Judge won't give Gitmo lawyers helpful information
- Article by: MARK SHERMAN
- Associated Press
- January 9, 2013 - 4:33 PM
WASHINGTON - A federal judge ruled Wednesday that lawyers for an Afghan man held at the Guantanamo Bay naval brig cannot see top secret information that she acknowledges would be helpful to his case.
U.S. District Judge Rosemary Collyer said in an opinion that the information could bolster efforts to win the release of suspected Taliban and al-Qaida financier Wali Mohammad Morafa. But Collyer said the information identifying a confidential source is too sensitive to provide to the man's lawyers, who have clearance to see secret, but not top-secret, material.
Collyer, an appointee of Republican President George W. Bush, says her ruling is a "minor detriment" to Morafa, but that it is more important that she has been able to review the information.
"This court concludes and finds that top-secret information of the kind at issue here must be available to the neutral decision-maker even if not disclosed to Mr. Morafa's counsel," she said.
Morafa, previously identified as Wali Mohammad, has been held at Guantanamo without charges since 2002.
He has denied doing business with the Taliban or al-Qaida. Instead, he said he was a businessman who was handed over to the Americans by Pakistani intelligence agents because he would not pay a bribe.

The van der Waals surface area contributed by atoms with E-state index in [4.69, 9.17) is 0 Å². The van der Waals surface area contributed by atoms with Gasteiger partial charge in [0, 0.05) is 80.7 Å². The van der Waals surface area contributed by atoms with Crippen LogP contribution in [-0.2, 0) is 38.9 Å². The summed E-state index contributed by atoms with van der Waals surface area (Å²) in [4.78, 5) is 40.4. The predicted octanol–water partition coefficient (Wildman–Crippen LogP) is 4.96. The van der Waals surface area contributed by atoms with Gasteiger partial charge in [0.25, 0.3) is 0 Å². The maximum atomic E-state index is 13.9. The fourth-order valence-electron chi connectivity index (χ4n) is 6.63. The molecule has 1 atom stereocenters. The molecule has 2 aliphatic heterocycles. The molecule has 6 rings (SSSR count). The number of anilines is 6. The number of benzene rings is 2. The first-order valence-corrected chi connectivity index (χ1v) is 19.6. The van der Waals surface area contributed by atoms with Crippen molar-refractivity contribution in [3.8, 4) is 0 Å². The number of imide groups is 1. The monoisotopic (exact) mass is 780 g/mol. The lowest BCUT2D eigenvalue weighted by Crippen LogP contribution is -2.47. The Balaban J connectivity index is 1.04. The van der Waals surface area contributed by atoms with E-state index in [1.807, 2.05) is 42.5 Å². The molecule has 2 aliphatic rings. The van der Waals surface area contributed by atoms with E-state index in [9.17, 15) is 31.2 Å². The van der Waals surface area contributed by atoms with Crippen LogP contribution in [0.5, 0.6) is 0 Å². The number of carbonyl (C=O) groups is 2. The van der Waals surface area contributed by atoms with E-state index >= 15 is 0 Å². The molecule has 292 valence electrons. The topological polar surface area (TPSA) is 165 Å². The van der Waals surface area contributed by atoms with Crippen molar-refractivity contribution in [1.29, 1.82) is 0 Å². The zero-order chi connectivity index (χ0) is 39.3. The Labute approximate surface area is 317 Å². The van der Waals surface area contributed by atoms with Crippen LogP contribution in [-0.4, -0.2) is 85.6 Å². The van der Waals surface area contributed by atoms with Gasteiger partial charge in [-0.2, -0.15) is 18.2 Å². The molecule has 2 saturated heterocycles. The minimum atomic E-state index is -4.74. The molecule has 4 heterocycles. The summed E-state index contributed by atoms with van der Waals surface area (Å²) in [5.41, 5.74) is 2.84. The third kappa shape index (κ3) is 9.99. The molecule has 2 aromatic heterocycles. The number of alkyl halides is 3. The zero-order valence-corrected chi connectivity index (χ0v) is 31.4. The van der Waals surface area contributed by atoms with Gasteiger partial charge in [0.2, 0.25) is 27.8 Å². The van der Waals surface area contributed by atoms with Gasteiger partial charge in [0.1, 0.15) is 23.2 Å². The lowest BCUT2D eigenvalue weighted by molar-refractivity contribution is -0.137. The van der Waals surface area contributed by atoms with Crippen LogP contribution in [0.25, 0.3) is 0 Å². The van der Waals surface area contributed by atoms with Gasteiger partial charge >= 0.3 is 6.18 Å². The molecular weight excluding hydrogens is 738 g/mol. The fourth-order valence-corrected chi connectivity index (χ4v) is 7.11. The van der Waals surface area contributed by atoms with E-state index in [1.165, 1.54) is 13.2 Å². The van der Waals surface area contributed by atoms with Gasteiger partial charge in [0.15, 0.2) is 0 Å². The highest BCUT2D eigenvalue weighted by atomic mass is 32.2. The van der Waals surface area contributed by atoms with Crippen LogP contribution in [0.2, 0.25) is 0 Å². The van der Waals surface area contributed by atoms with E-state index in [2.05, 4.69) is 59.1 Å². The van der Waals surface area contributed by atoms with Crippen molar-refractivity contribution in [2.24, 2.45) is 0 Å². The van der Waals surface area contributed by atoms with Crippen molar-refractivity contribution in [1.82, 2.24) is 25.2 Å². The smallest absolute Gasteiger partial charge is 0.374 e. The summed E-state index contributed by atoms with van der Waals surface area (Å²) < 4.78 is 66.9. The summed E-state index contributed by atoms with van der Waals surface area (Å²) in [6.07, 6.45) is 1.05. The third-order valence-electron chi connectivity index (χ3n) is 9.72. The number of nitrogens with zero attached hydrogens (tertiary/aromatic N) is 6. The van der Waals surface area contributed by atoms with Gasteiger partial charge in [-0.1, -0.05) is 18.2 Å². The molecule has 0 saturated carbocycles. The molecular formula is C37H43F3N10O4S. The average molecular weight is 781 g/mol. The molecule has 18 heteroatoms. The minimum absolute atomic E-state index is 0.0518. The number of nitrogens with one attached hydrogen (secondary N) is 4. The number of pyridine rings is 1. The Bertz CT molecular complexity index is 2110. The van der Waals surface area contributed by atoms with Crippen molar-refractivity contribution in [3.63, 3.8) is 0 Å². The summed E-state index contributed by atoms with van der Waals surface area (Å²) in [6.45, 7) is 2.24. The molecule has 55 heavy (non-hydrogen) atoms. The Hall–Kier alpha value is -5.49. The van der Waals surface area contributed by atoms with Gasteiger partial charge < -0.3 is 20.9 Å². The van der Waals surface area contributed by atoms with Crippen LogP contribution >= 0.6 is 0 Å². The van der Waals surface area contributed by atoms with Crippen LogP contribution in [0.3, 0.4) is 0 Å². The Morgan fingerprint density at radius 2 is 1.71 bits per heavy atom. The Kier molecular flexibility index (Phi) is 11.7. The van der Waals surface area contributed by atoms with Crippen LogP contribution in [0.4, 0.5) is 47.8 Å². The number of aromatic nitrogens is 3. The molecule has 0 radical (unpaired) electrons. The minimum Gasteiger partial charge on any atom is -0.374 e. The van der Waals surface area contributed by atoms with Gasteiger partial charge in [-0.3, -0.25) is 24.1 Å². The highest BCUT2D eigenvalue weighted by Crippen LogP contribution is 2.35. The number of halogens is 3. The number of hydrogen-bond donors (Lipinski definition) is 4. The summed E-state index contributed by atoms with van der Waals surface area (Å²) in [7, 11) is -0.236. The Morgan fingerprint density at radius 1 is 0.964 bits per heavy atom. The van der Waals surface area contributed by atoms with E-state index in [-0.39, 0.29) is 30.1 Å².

Suspected terrorists held at Guantanamo have a constitutional right to contest their detention, under the Supreme Court's 2008 decision in Boumediene v. Bush. But that case gave much discretion to lower court judges, including over how to handle sensitive information.
In many instances, the government is able to satisfy detainee lawyers' demands for information by providing edited versions of highly classified documents.
But in this case, Collyer said, the relevant information cannot be scrubbed sufficiently to hand it over. Still, she said, the lawyers have been given access to the substance of the information provided by the source, just not the identity.
Also, she said, most important in the legal process the high court ratified in 2008 is that a judge has enough information to determine whether someone is being properly held. Collyer said she has been able to review all relevant materials.
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